When I first got married and we started trying to conceive I had problems. After many tests I was told that I had Polycystic Ovarian Syndrome (PCOS). Of course the first question I had was: What causes PCOS? Well doctors are still unsure of the cause but do know that many things contribute. PCOS directly impacts fertility, but has serious health implications as well, especially if left untreated. One of the things the fertility specialist I was seeing recommended was that I change my diet. This was such an easy fix but it took a lot of work and determination. Thankfully after 4 years I was at an optimal weight and my PCOS had disappeared.
Recently I received an email asking me to share and article regarding the impact of diet on infertility. I knew I had to share it with you as soon as read it. I hope it helps or at least points you in the right direction. I’m sharing the article on this post with the permission of Dr. Chad Larson.
National Nutrition Month Puts Diet’s Influence on Infertility in the Forefront
By Dr. Chad Larson
Infertility was once seen as a woman’s reproductive problem. In the pre-feminist world, motherhood proved a woman’s worth. This is no longer the case. Modern medical science and research have taught us that infertility affects both, men and women. Beyond that, we have also learned that the causes of infertility don’t start and end with the male and female reproductive systems. With March as National Nutrition Month, it’s the perfect time to take an in-depth look at one of the influences that may largely impact infertility: one’s diet.
Among a vast number of root causes leading to infertility is diet. More specifically, sensitivities that your body has to certain foods can trigger an autoimmune response, causing devastating symptoms in your body, including inflammation, nutrient malabsorption and organ function abnormalities, just to name a few. Such conditions can negatively impact fertility for both men and women.
Likewise, Polycystic Ovarian Syndrome (PCOS) is the most common endocrine disorder in women of reproductive age. Many of the health issues associated with PCOS directly impact fertility due to the inflammatory response, which can be triggered by eating certain foods, especially if your body has sensitivities to them. While there are many foods that are likely to cause inflammation, there are also some that may help reduce inflammation, such as leafy green vegetables. As each person is molded differently, it is important to be aware of how different foods affect you as an individual.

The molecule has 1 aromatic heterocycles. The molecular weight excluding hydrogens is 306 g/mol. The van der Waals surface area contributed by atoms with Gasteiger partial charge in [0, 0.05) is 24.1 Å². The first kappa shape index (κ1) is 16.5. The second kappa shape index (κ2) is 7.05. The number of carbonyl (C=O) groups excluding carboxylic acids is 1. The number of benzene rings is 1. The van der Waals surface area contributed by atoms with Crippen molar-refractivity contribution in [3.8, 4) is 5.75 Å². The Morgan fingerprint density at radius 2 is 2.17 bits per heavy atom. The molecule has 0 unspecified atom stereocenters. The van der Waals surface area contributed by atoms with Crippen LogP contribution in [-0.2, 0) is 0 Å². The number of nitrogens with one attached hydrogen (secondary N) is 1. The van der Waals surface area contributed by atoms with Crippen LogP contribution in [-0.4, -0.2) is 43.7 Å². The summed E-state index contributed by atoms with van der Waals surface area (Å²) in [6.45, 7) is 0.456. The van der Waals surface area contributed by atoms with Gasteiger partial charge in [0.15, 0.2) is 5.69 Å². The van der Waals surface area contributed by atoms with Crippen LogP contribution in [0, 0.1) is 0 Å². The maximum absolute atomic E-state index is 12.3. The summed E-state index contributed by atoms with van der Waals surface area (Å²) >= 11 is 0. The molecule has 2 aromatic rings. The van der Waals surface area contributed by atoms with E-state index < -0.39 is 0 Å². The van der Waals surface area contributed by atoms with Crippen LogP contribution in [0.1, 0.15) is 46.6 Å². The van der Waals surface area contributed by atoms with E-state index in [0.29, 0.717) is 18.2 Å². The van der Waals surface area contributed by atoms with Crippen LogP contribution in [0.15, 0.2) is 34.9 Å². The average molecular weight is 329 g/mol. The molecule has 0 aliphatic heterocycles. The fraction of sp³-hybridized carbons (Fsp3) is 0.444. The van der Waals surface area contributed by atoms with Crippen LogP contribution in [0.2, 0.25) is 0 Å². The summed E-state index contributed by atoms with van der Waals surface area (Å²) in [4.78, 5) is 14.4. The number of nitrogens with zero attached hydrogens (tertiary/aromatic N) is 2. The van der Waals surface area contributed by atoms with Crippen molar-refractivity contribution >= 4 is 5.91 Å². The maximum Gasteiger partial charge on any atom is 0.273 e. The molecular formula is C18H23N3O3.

While there are many foods that cause inflammation and autoimmune reactivity, gluten is by far the number one culprit. Celiac disease, a digestive disorder caused by sensitivity to gluten, can cause male infertility according to Mayo Clinic studies. While a gluten intolerance or sensitivity alone cannot directly cause infertility, the symptoms can. Inflammation in your gut can affect your reproductive organs or inhibit proper absorption of nutrients, which are needed for optimal sperm, egg and hormone production. Therefore, celiac disease and gluten sensitivities/reactivity can lead to infertility in both men and women.
While there is a celiac panel to test for gluten autoimmune reactivity, this does not eliminate the possibility of sensitivities. This simple blood test fails to identify response to all known gluten epitopes, lectins, glutenin, gluteomorphin, and cross-reactants such as dairy, corn, and yeast, which can all trigger inflammation and other symptoms, again affecting fertility.
For those looking to identify which, if any, foods they are sensitive to, testing is available that can help evaluate reactions to these specific foods. For example, Cyrex Laboratories’ Array 10, a unique, revolutionary panel, measures reactivity to 180 food antigens in the cooked, raw, modified and processed form and monitors the effectiveness of customized dietary protocols. Additionally, Cyrex Laboratories’Array 3 accurately identifies gluten reactivity, measuring antibody production against eight wheat proteins and peptides, three essential enzymes, and gliadin-transglutaminase complex. If you suspect you may have sensitivities or reactivity to foods, or you’d like to learn more about Cyrex’s Arrays 3 and 10, all you need to do is consult with your doctor about how to get tested.
In the last decade, we have learned so much about the power of food and its ability to affect our health and well-being. There are so many factors that can cause infertility, leading many to a grueling journey of IVF procedures, drugs and the high costs associated with it all. But what if the solution to your fertility struggles was as simple as your diet and unknown sensitivities to certain foods? The solution could be a lot simpler than you anticipated! If infertility is a concern for yourself or someone you love, this National Nutrition Month is a good reminder to speak with a physician about how diet may impact infertility.
About the Author
Dr. Chad Larson, NMD, DC, CCN, CSCS, Advisor and Consultant on Clinical Consulting Team for Cyrex Laboratories
Dr. Larson holds a Doctor of Naturopathic Medicine degree from Southwest College of Naturopathic Medicine and a Doctor of Chiropractic degree from Southern California University of Health Sciences. He is a Certified Clinical Nutritionist and a Certified Strength and Conditioning Specialist. He particularly pursues advanced developments in the fields of endocrinology, orthopedics, sports medicine, and environmentally-induced chronic disease. Dr. Larson is a clinical consultant to Cyrex Laboratories, a clinical immunology laboratory specializing in functional immunology and autoimmunity.